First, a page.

In the U.S., we have a tradition called OJT, or on-the-job training, which means you get thrown into a job that you’re not prepared to do, you learn and adapt, and sometimes win kudos for a job well done. OJT is part of the American myth, but unlike other myths, it can be real. OJT provides an end-run around the fossilization of a society by development of various mandarin classes, and hierarchies that enforce exclusivity by credentialing processes that become increasingly bizarre and irrelevant over time. The admission requirements for dental school are an interesting example.
In the spirit of OJT, as with President, we might say about the job qualification for Secretary of State: There are none written in stone, and many written in grease paint. And so, Secretaries have traditionally been drawn from this country’s version of the jirga, the council of elders, who, it is assumed, by their positions in society, and vague qualities of “experience” and wisdom”, as demonstrated by the exercise of “judgment”. The use of quotation marks is not stylistic, but intended to convey the relativity of these qualities. This experience of having exercised judgment is frequently confused with character, or being trustworthy of the job and capable of representing the national interest without collision with personal moral quirks. For example, we would not like to unexpectedly discover that our Secretary of State places the interests of another state above our own, even when the morality is ambiguous. Many Secretaries of State have been lawyers, even though the relationship of the many of the most profound strategies of international relations use the pretense of law as a cloak, rather than a foundation.
Henry Kissinger may be unique, at least among U.S. Secretaries of State, in that he has both taught the skill and held the office. The rarity of this distinction is in itself interesting. The qualification of membership in the “jirga” is at odds with an academic background in the subject. To be an “elder”, one has to have exercised judgment in public life, while academe emphasizes detachment. While being a professor is almost an anti-qualification, the bridge is books and papers, and a social network composed of a fusion of academe and think tanks. Kissinger had both, with the book Nuclear Weapons and Foreign Policy, and the support of Nelson Rockefeller.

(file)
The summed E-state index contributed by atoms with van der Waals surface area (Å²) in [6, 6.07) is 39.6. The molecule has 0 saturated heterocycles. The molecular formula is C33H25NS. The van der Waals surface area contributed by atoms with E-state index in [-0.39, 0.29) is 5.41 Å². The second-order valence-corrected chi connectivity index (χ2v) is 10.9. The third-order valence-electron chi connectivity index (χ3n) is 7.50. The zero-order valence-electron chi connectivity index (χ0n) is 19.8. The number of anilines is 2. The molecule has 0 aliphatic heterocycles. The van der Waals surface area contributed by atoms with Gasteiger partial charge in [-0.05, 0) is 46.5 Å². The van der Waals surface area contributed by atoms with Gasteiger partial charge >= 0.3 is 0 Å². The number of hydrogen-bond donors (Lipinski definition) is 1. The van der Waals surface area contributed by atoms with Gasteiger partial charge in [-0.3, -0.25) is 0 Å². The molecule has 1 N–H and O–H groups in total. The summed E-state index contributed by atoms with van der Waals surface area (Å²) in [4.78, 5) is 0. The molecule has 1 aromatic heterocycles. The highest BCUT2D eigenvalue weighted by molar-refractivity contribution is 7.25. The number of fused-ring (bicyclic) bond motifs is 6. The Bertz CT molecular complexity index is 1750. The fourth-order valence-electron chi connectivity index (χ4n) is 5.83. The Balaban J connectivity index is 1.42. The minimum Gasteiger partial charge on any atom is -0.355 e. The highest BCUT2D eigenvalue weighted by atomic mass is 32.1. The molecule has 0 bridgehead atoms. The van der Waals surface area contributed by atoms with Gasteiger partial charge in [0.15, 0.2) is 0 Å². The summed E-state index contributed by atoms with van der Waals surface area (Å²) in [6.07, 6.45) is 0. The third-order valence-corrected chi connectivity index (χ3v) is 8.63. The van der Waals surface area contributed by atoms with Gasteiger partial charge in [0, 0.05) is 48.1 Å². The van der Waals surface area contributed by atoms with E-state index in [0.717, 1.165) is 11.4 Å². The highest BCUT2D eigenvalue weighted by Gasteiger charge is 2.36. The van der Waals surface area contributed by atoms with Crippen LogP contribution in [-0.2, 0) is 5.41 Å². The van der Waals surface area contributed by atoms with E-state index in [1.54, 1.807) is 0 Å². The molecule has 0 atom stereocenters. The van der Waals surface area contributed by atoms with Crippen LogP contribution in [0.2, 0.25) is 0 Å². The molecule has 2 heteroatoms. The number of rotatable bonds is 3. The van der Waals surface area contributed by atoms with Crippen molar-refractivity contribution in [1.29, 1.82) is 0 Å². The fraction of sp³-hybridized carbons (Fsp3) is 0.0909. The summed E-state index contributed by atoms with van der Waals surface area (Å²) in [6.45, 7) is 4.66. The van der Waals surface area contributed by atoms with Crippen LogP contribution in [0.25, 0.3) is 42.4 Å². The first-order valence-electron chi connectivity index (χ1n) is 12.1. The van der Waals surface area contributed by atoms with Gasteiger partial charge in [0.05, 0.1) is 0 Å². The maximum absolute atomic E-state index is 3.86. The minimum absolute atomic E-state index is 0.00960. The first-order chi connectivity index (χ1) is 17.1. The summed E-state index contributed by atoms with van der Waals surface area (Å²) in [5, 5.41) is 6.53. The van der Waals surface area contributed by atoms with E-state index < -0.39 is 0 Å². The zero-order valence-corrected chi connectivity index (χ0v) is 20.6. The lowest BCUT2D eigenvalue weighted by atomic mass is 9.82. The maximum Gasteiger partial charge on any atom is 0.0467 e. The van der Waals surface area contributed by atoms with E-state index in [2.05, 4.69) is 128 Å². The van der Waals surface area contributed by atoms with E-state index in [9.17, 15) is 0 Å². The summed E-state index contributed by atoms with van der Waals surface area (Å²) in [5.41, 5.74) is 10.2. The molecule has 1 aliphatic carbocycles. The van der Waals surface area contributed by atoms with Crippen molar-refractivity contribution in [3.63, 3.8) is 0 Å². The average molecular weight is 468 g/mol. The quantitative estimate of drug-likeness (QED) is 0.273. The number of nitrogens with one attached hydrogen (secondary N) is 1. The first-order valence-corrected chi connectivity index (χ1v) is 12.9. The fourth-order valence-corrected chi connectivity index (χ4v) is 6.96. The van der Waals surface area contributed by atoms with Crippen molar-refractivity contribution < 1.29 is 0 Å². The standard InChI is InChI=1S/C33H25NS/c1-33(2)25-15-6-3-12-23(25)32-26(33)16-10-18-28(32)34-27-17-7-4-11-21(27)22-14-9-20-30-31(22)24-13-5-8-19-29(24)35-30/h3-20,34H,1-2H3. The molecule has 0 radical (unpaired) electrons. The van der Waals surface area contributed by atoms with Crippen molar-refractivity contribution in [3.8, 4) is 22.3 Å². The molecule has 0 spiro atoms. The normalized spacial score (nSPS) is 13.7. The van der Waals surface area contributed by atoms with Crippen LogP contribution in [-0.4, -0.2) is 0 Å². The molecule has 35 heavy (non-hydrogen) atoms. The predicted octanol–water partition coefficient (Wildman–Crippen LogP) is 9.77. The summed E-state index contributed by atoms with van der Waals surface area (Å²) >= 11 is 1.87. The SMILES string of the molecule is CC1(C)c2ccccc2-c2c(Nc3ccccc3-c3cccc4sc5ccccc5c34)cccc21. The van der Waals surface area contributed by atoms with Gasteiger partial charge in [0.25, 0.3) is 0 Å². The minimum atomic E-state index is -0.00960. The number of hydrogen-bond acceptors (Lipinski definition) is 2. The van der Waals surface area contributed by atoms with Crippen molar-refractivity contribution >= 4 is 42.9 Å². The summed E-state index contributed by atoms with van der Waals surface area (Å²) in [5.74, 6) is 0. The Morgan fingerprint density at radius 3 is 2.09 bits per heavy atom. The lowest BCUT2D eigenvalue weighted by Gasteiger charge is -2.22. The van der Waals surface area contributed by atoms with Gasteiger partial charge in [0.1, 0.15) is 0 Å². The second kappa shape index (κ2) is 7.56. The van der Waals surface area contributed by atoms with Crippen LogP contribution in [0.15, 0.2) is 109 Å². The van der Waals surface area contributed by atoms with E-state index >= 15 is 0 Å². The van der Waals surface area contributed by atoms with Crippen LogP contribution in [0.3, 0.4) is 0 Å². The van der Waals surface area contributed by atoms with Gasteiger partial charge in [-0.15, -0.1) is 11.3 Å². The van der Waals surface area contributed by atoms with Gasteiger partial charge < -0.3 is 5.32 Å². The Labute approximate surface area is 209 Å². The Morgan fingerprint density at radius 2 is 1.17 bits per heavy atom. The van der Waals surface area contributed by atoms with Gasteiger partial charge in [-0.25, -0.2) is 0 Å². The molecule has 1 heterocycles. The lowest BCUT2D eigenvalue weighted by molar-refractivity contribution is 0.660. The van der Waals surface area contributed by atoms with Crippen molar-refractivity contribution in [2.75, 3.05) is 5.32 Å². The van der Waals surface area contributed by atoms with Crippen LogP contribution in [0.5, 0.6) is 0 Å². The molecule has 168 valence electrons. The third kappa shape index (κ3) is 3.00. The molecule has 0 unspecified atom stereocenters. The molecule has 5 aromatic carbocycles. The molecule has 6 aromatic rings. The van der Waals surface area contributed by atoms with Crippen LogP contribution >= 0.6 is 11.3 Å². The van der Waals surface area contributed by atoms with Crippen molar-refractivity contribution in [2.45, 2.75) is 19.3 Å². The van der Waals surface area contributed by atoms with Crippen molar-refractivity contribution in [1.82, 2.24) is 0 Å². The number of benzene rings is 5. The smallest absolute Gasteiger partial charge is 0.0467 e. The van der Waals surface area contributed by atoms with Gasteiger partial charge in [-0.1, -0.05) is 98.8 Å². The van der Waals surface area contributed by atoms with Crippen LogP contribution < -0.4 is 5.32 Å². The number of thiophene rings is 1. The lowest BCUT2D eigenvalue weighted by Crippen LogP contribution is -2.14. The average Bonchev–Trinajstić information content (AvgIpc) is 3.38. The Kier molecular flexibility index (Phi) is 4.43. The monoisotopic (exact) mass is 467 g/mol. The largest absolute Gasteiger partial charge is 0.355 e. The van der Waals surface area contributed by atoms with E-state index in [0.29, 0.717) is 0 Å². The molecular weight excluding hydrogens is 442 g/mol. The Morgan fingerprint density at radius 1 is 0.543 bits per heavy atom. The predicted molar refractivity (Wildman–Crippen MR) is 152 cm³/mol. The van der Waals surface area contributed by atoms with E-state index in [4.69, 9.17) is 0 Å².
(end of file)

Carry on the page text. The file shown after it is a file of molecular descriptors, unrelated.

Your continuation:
Kissinger’s practice of Realpolitik has left a controversial moral legacy. Ironically, he discusses the moral issue at length, and without apparent bias, in his book, Diplomacy, which in the twenty years since publication has deservedly acquired the status of a monument. Since the U.S. has been a superpower since the Theodore Roosevelt’s Great White Fleet sailed the globe in 1907, it has enjoyed the luxury of foreign policy options not affordable to other nations. U.S. Foreign policy is composed of varying proportions of Wilson’s idealism, and the pragmatic security-through strength of Theodore Roosevelt. In any instance the proportions of the moral high road versus the current exigency are the set by the executive branch with some consideration, or manipulation, of the opinions of the electorate.
Kissinger pays homage to Wilson’s moral vision, but emphasizes that it is empty, and even harmful, if ineffective. He offers the timing of U.S. entry into World War I. Theodore Roosevelt campaigned for an early entry. Kissinger argues that Wilson’s reluctance and delay cost lives. Perhaps, in his tenure as Secretary, his reasoning became too indirect for moralists to accept. But Kissinger’s record is attractive to other governments as a proficient, effective example of Realpolitik in practice. With the exception of the principled nations of Western Europe, there are few examples of Wilsonian-analogous thought. These days, Realpolitik is embraced enthusiastically, even by many nations that are internally democratic. And so Kissinger has a consulting business, with a very select clientele: heads of state. One of them is Vladimir Putin.
Kissinger emphasizes that Putin is not a friend, but a client who wants to know how things work. (Note for open source intelligence: this is a very important tidbit.) One would be a fool to pay Kissinger’s consulting rates, and not read his books. Putin is no fool. Ergo, he read Diplomacy.
Next: But what did he get out of the read?